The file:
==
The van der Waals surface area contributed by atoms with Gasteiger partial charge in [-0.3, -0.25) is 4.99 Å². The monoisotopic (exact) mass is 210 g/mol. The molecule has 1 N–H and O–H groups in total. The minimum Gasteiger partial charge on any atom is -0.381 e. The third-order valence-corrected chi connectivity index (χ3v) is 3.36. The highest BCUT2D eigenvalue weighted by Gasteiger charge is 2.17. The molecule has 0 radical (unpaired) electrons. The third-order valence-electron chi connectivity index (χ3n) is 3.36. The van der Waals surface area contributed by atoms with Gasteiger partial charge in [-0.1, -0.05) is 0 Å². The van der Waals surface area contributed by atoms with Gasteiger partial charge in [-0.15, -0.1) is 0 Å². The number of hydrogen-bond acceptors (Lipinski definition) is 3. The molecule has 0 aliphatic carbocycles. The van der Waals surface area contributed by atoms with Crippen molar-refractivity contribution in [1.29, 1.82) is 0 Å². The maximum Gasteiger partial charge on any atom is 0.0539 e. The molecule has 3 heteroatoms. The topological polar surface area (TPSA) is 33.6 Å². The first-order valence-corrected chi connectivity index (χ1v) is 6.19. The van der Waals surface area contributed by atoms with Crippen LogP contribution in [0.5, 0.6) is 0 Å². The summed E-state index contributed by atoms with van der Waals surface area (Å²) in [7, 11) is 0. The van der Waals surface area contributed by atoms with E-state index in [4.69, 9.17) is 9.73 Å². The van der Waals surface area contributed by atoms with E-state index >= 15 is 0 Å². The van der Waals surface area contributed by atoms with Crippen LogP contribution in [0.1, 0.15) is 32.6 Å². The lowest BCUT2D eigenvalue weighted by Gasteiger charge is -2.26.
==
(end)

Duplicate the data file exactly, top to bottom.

The van der Waals surface area contributed by atoms with Gasteiger partial charge in [-0.3, -0.25) is 4.99 Å². The monoisotopic (exact) mass is 210 g/mol. The molecule has 1 N–H and O–H groups in total. The minimum Gasteiger partial charge on any atom is -0.381 e. The third-order valence-corrected chi connectivity index (χ3v) is 3.36. The highest BCUT2D eigenvalue weighted by Gasteiger charge is 2.17. The molecule has 0 radical (unpaired) electrons. The third-order valence-electron chi connectivity index (χ3n) is 3.36. The van der Waals surface area contributed by atoms with Gasteiger partial charge in [-0.1, -0.05) is 0 Å². The van der Waals surface area contributed by atoms with Gasteiger partial charge in [-0.15, -0.1) is 0 Å². The number of hydrogen-bond acceptors (Lipinski definition) is 3. The molecule has 0 aliphatic carbocycles. The van der Waals surface area contributed by atoms with Crippen molar-refractivity contribution in [1.29, 1.82) is 0 Å². The maximum Gasteiger partial charge on any atom is 0.0539 e. The molecule has 3 heteroatoms. The topological polar surface area (TPSA) is 33.6 Å². The first-order valence-corrected chi connectivity index (χ1v) is 6.19. The van der Waals surface area contributed by atoms with Crippen LogP contribution in [0.5, 0.6) is 0 Å². The summed E-state index contributed by atoms with van der Waals surface area (Å²) in [7, 11) is 0. The van der Waals surface area contributed by atoms with E-state index in [4.69, 9.17) is 9.73 Å². The van der Waals surface area contributed by atoms with E-state index >= 15 is 0 Å². The van der Waals surface area contributed by atoms with Crippen LogP contribution in [0.1, 0.15) is 32.6 Å². The lowest BCUT2D eigenvalue weighted by Gasteiger charge is -2.26.